Editor's note: This is the final of three parts looking at setting up and running an on-farm trial for 2022. We look at the basics; the finer points of building the trial; and finally, analyzing the trial.
The final step in making a successful on-farm trial is to look at the data in more depth than just the averages. Averages are used a lot in product advertising and as a "easy-button" approach to answering a question. "Statistics" is often a term farmers prefer not to use, but they can be vital in understanding the results of a trial. Though statistics and math sometimes seem daunting, there is plenty of assistance to be found, and the results will improve confidence in the conclusions you reach.
Comparing treatments from a field, the measured yields may very well be different, even when the strips are adjacent to each other. Treatment differences may be caused by several factors other than the treatment, including soil variation; soil fertility; moisture availability; insect, weed or, disease pressure; differences in planting or harvesting techniques; or field history.
When at least three replications of a trial are conducted, statistics can be used to determine if variations are attributed to the treatment or to factors not controllable by the on-farm trial. There is quite a bit of difference in looking at data for averages versus statistical significance.
Statistics provide a rigorous process for comparing treatments, with p-values being the key matrix used to determine if differences can be attributed to treatments or to some other factor. The lower the p-value, the more likely it is that the treatments are affecting the independent variable (often yield).
Common benchmarks for p-values determined from on-farm trials are 0.10 and 0.05. If an experiment has a p-value of 0.10, it is said to be 90% confident that differences observed are in response to the treatments. Likewise, if an experiment has a p-value of 0.05, it can be said with 95% confidence that the differences observed were in response to the treatments. Averages are the center or middle of a set of numbers.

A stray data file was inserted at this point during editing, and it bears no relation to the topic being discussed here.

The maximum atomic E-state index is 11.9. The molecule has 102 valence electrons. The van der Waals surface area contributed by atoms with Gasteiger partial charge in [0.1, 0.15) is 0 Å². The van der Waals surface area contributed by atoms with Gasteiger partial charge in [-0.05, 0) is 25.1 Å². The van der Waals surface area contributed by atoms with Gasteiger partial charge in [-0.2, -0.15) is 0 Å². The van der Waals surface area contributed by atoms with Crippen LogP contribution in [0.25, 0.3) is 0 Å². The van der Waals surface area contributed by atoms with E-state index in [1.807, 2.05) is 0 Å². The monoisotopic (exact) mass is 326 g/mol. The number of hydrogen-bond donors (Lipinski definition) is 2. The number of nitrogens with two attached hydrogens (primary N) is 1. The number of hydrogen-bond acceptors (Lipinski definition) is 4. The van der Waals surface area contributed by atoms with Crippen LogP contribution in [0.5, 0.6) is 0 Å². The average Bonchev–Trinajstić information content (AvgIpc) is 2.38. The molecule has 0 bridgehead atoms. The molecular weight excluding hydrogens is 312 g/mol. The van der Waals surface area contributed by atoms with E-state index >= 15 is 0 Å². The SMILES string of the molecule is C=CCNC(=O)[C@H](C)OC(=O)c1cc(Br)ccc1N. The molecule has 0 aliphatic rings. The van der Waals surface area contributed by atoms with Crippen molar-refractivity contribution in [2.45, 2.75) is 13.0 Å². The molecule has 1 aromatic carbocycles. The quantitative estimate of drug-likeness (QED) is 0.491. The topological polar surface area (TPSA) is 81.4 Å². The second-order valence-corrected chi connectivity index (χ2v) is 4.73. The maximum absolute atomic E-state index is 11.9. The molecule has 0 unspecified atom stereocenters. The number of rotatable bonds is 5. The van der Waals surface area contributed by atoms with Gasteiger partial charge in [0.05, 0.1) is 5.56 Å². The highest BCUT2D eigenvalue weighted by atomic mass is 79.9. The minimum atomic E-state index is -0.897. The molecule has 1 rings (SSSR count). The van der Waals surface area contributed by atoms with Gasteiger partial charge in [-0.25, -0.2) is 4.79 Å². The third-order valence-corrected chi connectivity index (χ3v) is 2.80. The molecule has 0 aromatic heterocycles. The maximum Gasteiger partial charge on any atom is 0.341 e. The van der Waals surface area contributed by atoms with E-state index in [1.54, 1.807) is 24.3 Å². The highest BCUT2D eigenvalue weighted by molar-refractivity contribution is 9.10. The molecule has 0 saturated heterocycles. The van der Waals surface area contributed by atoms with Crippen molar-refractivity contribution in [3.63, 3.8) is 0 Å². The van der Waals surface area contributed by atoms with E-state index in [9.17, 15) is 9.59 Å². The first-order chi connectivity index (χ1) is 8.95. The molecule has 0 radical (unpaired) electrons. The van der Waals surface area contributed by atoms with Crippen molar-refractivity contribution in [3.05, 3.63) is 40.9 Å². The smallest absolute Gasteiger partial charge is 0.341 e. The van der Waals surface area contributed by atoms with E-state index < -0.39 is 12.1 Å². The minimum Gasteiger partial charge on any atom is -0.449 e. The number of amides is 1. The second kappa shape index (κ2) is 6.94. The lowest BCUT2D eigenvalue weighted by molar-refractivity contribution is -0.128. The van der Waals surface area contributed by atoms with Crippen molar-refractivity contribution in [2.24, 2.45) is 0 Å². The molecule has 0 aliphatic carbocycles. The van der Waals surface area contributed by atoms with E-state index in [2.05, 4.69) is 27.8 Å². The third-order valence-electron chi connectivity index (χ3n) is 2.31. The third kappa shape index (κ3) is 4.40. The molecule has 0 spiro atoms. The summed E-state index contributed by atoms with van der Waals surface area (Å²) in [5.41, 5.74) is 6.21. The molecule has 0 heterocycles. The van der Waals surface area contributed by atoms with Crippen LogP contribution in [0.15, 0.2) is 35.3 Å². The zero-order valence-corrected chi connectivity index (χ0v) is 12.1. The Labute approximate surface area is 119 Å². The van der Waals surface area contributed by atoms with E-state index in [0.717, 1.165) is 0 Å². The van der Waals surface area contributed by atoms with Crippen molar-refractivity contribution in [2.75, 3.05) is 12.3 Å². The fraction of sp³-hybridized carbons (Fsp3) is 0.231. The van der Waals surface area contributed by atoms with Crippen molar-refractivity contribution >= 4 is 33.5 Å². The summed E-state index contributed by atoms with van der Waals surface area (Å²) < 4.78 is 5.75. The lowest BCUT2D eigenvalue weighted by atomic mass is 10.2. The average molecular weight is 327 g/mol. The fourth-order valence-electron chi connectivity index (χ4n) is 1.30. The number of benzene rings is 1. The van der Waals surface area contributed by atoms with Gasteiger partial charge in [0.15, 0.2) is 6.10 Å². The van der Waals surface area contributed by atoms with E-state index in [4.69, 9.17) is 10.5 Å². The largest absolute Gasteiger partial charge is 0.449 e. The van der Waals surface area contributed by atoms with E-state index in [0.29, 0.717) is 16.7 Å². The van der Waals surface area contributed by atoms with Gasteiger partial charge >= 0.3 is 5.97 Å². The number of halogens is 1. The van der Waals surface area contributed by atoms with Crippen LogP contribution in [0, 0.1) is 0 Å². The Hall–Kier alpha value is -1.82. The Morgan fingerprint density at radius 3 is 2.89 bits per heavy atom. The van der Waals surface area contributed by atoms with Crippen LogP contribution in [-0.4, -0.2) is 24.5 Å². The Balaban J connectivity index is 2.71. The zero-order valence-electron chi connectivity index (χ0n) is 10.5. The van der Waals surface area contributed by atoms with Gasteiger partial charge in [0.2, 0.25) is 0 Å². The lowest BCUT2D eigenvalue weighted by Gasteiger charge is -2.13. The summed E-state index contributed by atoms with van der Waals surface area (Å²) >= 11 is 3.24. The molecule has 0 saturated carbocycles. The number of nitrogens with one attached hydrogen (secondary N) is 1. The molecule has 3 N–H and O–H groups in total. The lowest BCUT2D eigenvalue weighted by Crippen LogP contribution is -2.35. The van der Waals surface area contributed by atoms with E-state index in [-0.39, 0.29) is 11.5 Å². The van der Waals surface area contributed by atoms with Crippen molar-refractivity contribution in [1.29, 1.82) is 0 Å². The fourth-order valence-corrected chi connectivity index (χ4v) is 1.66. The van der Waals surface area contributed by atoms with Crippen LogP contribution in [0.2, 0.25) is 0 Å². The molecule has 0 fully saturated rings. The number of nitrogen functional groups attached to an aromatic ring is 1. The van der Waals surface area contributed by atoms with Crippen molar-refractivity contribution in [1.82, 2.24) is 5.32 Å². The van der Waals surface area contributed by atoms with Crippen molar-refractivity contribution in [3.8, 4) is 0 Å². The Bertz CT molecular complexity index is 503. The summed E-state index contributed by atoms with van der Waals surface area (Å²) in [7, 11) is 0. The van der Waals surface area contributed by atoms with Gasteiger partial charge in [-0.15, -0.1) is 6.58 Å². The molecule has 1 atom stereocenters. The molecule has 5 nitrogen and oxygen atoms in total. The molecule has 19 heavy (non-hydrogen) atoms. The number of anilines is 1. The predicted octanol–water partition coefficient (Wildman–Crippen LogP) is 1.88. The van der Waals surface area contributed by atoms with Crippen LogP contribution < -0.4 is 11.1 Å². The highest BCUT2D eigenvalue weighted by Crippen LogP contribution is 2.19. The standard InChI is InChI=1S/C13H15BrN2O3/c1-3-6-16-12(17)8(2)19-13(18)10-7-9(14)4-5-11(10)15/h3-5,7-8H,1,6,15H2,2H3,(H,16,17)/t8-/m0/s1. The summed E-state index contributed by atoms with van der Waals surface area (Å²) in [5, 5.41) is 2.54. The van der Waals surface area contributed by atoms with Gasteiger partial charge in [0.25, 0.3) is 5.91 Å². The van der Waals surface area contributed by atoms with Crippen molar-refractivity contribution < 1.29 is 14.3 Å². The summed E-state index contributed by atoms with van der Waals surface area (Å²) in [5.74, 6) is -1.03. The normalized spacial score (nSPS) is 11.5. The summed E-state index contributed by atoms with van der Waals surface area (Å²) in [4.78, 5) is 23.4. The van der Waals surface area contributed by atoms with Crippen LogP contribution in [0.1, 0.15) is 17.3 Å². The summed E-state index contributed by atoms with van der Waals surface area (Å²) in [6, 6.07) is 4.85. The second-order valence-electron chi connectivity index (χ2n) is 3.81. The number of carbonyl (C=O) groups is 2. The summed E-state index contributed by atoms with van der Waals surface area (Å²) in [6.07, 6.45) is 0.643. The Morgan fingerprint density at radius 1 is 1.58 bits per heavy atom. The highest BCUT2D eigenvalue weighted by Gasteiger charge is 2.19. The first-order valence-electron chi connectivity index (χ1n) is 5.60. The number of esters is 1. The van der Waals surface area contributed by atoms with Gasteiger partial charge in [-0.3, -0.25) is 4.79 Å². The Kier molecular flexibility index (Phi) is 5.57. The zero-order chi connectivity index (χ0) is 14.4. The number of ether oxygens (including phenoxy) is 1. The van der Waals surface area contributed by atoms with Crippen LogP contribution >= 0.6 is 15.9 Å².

Averages are commonly used in agriculture as a simple method to determine if one treatment is different from another. They are the basic middle or center value from a group of like-meaning numbers, such as yields. However, averages can easily be manipulated and not tell you the whole story of a field.
Getting past averages
In the example on-farm trials below, we have two fields of corn that both received treatments of 200 pounds of nitrogen per acre and 125 pounds of nitrogen per acre. The formulation, type and timing of nitrogen application was consistent across both fields, with randomization and replication also utilized to help reduce variation.
Courtesy of Iowa State University Extension
The results taken from this example tell a story of the need for statistical analysis. Alone, on averages, both fields appear to show that the 200 pound-per-acre nitrogen treatment outyielded the 125 pounds acre by 21.5 bushels per acre. This would make for an easy management decision based solely on averages.